Basically, it makes hiking about 1,000 times more interesting. The jist of it is that people all around the world hide little containers all around the world and then record the GPS coordinates of those spots. They load those onto a website, and then other people go download the coordinates and try to find the "caches." They're sorted by difficulty and terrain, and sometimes contain hints, directions, or photos. They exist all around cities but out in the boondocks too - basically anywhere someone decides to stick one. You'd never even know either - we've found them in Austin in the creek behind Seton, outside of Joe's on West, on Rio Grande in West Campus, and in the park behind Trudy's. Surprise! Thanks to an amazing iPhone app (redundant?), we're able to search for geocaches anywhere near us and then use the phone's GPS system to navigate our way there. 

The best thing about geocaching is that it usually takes you to some little spot you've never seen before. And it's sort of like a modern day treasure hunt! Except at the end, there's a little canister that contains a log of names/dates and some cheap arcade-type prizes. You can take something if you leave something (honor system). 
We left a die in each cache.

Today one of the ones we went searching for took us up 800 feet and to great views of the canyon. 

Finally found it under some rocks. Brian's logging us in.

Close-up of the goodies. Nothing really worth taking but you never know. 
The log said someone left $5 at one point. I'd take that.

Thursday, June 24, 2010

Flagstaff fires

We drove through Flagstaff and then headed south to a campground in between there and Sedona. The fires still seem to be running rampant, although the highway and parks are mostly open. Wondering how much of this smoke is going to affect the Grand Canyon (if at all?), which is about 80 miles north?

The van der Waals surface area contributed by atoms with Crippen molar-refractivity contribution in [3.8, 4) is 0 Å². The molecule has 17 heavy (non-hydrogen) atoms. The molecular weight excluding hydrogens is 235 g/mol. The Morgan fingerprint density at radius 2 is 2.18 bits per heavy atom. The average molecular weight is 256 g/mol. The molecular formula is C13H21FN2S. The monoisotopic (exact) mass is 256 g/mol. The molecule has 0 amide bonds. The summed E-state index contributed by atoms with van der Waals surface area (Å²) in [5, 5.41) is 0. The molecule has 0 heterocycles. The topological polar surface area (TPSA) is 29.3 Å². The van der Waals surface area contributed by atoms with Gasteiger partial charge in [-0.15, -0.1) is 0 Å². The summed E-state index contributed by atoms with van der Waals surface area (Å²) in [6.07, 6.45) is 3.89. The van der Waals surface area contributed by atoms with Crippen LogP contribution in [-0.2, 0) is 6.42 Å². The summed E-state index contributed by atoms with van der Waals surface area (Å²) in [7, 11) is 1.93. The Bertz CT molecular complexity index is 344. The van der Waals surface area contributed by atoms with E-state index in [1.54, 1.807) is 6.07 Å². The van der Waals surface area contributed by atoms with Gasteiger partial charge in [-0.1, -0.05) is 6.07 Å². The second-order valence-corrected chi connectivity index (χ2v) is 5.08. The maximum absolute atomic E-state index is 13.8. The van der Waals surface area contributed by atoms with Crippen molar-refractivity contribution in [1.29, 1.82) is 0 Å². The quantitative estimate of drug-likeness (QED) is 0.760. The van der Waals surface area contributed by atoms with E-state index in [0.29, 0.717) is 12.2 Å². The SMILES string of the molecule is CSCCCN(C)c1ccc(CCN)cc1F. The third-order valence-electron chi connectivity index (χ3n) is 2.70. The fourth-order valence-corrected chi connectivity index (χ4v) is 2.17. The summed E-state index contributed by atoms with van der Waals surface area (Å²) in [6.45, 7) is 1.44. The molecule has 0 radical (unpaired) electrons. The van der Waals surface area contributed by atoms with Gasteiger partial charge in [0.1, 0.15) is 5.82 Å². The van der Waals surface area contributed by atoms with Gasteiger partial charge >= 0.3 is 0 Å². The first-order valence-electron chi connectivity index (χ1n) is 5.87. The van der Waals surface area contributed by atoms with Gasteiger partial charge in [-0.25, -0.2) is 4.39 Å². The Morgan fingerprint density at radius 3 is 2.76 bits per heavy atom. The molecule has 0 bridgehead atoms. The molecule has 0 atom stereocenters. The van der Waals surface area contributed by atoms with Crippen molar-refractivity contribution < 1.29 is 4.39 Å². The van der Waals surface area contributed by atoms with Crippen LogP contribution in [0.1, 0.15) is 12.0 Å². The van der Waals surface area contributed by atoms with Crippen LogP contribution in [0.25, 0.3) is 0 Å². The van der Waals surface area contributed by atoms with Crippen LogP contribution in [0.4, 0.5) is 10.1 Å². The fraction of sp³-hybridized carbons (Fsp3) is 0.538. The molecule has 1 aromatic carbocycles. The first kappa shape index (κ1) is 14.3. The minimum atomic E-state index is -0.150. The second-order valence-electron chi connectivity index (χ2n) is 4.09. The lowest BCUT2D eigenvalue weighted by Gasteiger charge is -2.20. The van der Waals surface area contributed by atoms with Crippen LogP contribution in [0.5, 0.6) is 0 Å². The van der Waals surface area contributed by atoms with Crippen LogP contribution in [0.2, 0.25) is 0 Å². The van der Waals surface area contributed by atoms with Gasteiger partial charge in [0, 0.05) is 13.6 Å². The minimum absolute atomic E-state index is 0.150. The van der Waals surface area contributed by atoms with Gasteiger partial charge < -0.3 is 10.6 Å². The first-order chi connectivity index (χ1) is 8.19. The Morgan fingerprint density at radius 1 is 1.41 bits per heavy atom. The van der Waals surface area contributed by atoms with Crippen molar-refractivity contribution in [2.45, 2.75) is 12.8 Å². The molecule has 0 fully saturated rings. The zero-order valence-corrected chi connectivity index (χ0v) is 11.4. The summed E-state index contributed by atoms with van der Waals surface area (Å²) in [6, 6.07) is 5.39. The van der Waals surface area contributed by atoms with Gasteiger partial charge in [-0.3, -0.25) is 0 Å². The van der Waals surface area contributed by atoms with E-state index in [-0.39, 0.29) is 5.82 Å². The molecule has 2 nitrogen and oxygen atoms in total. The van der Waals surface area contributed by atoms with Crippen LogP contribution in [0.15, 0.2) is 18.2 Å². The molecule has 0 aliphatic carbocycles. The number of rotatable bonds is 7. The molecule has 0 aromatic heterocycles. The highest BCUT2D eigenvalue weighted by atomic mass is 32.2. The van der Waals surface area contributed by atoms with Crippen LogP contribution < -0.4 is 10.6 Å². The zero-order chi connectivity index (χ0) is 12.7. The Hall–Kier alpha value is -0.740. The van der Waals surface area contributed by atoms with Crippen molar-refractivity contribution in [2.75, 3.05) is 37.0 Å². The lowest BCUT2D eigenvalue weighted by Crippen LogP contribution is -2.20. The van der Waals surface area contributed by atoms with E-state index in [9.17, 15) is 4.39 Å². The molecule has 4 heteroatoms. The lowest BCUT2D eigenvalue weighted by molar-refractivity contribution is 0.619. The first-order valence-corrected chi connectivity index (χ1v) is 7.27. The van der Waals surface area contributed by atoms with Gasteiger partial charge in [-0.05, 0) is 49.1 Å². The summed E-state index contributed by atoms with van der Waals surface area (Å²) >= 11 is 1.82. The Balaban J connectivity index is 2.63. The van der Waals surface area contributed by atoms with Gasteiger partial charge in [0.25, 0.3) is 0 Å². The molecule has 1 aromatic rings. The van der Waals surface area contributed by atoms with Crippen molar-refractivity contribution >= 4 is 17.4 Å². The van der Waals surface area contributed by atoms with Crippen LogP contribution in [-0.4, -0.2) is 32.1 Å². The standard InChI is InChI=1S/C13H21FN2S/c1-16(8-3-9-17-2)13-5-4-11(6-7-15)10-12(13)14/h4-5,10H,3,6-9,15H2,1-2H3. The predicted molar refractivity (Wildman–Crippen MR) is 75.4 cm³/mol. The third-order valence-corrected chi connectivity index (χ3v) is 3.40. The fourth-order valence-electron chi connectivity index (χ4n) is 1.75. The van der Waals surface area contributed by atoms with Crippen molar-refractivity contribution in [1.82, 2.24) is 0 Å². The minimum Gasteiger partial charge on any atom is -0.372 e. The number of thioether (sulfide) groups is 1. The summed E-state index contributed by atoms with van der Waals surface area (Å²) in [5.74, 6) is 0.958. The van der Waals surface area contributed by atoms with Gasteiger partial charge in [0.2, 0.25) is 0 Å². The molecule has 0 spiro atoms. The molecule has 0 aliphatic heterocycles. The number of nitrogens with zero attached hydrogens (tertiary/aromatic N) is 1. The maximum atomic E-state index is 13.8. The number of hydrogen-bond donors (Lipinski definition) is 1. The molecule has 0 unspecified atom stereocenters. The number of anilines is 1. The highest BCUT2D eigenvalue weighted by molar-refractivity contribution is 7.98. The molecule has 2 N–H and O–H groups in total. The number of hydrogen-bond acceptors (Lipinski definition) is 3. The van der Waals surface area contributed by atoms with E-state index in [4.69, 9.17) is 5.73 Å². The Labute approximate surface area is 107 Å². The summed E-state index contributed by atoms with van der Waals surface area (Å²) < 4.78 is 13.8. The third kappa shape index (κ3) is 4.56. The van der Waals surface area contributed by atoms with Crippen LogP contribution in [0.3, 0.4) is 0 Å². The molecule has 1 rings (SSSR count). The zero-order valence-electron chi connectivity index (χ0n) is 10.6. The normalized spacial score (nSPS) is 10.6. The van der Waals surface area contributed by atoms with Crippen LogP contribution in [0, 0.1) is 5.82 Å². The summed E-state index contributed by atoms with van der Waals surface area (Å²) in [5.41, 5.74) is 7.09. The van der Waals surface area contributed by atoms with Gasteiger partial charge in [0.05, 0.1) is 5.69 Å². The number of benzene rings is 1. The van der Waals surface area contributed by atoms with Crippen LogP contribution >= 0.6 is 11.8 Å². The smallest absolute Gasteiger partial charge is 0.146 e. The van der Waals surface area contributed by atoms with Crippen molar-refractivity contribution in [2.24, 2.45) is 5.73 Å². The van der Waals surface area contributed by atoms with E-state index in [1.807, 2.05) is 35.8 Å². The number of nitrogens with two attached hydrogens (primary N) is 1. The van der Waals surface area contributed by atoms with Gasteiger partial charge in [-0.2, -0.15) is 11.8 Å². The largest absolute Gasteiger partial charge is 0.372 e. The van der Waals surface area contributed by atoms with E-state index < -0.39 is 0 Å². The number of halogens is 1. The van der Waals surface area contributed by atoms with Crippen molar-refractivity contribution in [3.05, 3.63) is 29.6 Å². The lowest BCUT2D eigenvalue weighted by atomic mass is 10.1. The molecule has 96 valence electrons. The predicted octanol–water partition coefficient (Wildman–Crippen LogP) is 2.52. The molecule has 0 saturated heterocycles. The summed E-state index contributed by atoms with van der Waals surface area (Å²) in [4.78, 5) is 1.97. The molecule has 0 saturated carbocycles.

Driving into Flagstaff

Flagstaff by night, from the RV park we stayed. FYI, RV parks are lame.

That's a lot of wood

We were going to hit the Petrified Forest as a sidenote on our way to Sedona, but it turned into an all-afternoon affair. There is SO much to see, although it's strange because you drive your car from sight to sight (since it's 28 miles long), so it ends up feeling a little touristy. Anywho, there's a lot of wood there folks.

Somewhere, a park ranger is loading his gun.

I guess a volcano destroyed this forest a reallyyyyyyyy long time ago and as the ground has eroded, it's revealed these random logs in the middle of the desert. Brian and I contemplated how much more geologic information to put on here, and for the sake of keeping you awake, I'll leave it at that.

A bunch of mountains called the Teepees.